Wells Jenkins & Wells Update - IMPEC Project Complete
Wells Jenkins & Wells began a multi-million dollar expansion project in the spring of 2021. Partially funded by a $2.6 million COVID-19 relief grant from the Department of North Carolina Agriculture & Consumer Services called the “Increasing Meat Production and Capacity” grant, this expansion project enabled Wells Jenkins & Wells to triple throughput and serve significantly more farmers in Western North Carolina.
According to the Department of North Carolina Agriculture & Consumer Services, the food animal industry represents about 70 percent of North Carolina’s agricultural economy. This grant program supported that industry by increasing efficiency and capacity of local small-scale meat processing facilities that will benefit the livestock producers, processors and consumers to ensure an uninterrupted supply of safe and wholesome North Carolina meat products.
“The COVID pandemic showed us vulnerabilities in the food supply chain and the need for local products to meet consumer demand,” said Agriculture Commissioner Steve Troxler.
Funding for this cost-share program was approved by the N.C. General Assembly and came from federal CARES Act money earmarked for North Carolina.
Throughout construction, Wells Jenkins & Wells continued to operate – not wanting to disrupt farmers’ businesses any more than necessary. This project took a lot of creativity and flexibility from Wells Jenkins & Wells staff, contractors, and subcontractors to ensure both timely building delivery as well as simultaneous facility/business operations. By November of 2021, construction was far enough along to open the newly renovated building for full use, and by December of 2021, construction was complete. Wells Jenkins & Wells is still ramping up production and they continue to bring new processing equipment online. So far, the business has made incredible strides to meet and even surpass the production goals that were set at the start of the expansion project.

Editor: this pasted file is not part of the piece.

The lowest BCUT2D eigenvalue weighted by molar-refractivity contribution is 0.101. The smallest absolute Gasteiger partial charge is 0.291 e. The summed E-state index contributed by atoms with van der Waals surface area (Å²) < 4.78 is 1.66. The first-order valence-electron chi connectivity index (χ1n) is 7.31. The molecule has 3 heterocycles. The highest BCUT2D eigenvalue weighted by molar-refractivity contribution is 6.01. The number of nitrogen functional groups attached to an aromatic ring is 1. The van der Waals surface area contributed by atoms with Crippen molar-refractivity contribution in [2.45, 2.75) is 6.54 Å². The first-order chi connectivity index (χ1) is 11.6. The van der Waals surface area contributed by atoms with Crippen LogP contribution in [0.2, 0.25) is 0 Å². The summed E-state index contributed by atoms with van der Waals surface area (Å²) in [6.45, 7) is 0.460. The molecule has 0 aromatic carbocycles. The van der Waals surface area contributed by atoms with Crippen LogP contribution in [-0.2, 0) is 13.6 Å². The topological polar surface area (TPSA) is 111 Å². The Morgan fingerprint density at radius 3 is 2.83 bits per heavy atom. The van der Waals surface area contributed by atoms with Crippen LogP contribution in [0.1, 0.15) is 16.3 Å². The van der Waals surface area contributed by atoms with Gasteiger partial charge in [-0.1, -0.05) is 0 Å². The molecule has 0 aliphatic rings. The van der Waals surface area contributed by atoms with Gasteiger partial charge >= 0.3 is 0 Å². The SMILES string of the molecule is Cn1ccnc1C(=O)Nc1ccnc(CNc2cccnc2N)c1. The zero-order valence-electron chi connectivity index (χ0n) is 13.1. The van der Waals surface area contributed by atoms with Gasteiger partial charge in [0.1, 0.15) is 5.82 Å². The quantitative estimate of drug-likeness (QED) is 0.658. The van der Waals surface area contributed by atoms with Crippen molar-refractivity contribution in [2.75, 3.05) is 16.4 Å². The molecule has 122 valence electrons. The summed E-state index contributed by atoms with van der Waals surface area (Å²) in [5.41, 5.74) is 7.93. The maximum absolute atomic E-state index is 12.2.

Wells Jenkins & Wells anticipated a 300% increase in the head of cattle they would be able to process per week, and have already reached that goal. A 400% increase in weekly cattle numbers is predicted by the time the facility is running at peak capacity. Before the facility expansion, the facility processed 25 head of cattle per week, and now it processes between 60 and 75 head of cattle per week with more room to grow. The capacity for hog production is right on target at 50 head of hogs per week, up from the previous maximum of 15 to 20 head before the expansion.
This increase in capacity and efficiency within the facility has helped Wells Jenkins and Wells increase the number of farmers they serve. They added approximately 200 additional farmers to their client list in recent months. Facility wait times have decreased dramatically, down to 1 to 2 weeks in most cases. During the pandemic, facility wait times went up to 6 to 8 months – untenable for both the business and for farmers served.
Employment numbers are also up and continue to grow. Before the expansion, this facility had 20 full-time employees, and now there are 30 full-time employees, with five additional open positions. Some long-term employees were promoted to new supervisory positions as new employees were hired and trained.
Overall, this expansion project has been transformative to both Wells Jenkins & Wells and to the agricultural community they serve in Western North Carolina. The facility has been able to provide faster service to long-term clients while increasing the number of farmers and families served.